For decades now, public education has been a victim of budget cuts and teachers have been grossly undervalued.  I can’t help but imagine that all those people who have been trying to educate their own children at home have woken up to how skilled a person really needs to be to teach a six-year-old how to read or a fourteen-year-old how to do algebra. When it comes to getting respect for teachers, will we begin to vote accordingly?


All of the people mentioned here need more respect, better pay, and healthcare that’s as good as everyone else’s

In order for the aftermath of 2020 to bring about the needed improvements, the underlying issues are what really need to be addressed.  In the USA, this means making the country a real democracy that works on the principle of one person-one vote, not one dollar-one vote.  And we need to stop allowing people to amass and keep more wealth than they or their progeny could possible spend in a thousand lifetimes.  The top five richest people in the world now own more billions than the GDPs of 131 countries.  These top five have combined net worth more than the GDPs of 164 countries.

If you want to understand the ramifications of these last statistics, well… even if you don’t, I urge you to see the documentary Capital in the Twenty-first Century.  It was made pre-Covid.  What it says is even more important than now that we may be facing a worldwide depression.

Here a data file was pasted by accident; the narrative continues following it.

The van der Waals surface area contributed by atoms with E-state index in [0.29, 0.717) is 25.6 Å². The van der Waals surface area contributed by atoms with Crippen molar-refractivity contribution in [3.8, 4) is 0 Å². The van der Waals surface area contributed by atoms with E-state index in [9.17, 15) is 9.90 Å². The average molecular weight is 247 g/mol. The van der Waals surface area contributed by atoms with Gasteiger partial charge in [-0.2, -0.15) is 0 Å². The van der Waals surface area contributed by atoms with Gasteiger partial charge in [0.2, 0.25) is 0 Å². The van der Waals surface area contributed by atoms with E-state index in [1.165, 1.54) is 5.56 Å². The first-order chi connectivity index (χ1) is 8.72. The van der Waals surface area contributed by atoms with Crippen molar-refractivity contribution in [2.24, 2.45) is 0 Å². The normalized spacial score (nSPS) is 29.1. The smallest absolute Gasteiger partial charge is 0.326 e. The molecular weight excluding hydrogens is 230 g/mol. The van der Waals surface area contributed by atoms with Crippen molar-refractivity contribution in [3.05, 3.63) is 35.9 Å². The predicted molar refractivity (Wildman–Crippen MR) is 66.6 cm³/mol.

We are going through a lot of pain.  There may be a great deal more just over the horizon.  At the very least, let’s support the people who are helping us make it through.  And let’s do what we can to make sure our societies come out of all this suffering in better shape than when we went in.


  1. The optimism about opening up is overblown, I think, with respect to the dreaded virus. I also think that it is way overblown about the possibilities of a quick economic recovery.

    1. I agree completely (no surprise there), Stan. There is no quick recovery--not for the sick, not for the family finances, and not for the national economies. But there are things we can begin to hope for. You know me well enough to understand what an important ingredient hope is in my spiritual soup.

  2. I couldn't say it better,Sis. So I won't try. May our priorities be reordered fairly and soon.

  3. Very well-said. I'd add nurses who have had to fight for PPE, and some have been fired for saying hospitals were not providing enough. So I hail nurses, too. And I like the chart and agree on the points epressed here, but the richest guy in the world owns several companies where employees go to work sick and don't have paid sick days -- a crime, in my view. I support all the frontline workers, those who keep society working, and can't work from home. They take the risks. And I have sympathy for the communities suffering the most: African Americans, Latinos, Indigenous people, the elderly.

    1. Thank you, Kathy. I am happy to see you back here with us. I missed you over the weeks and hoped you were well. Your comments are always such a great contribution to MIE. Glad you are here in this safe virtual world as we all try to see each other through these scary times.

  4. Thank you. Sometimes work, reading, TV news (been glued to MSNBC since the pandemic started and CNN) pull me in. It's been a strange time and TV and the Internet news are so important.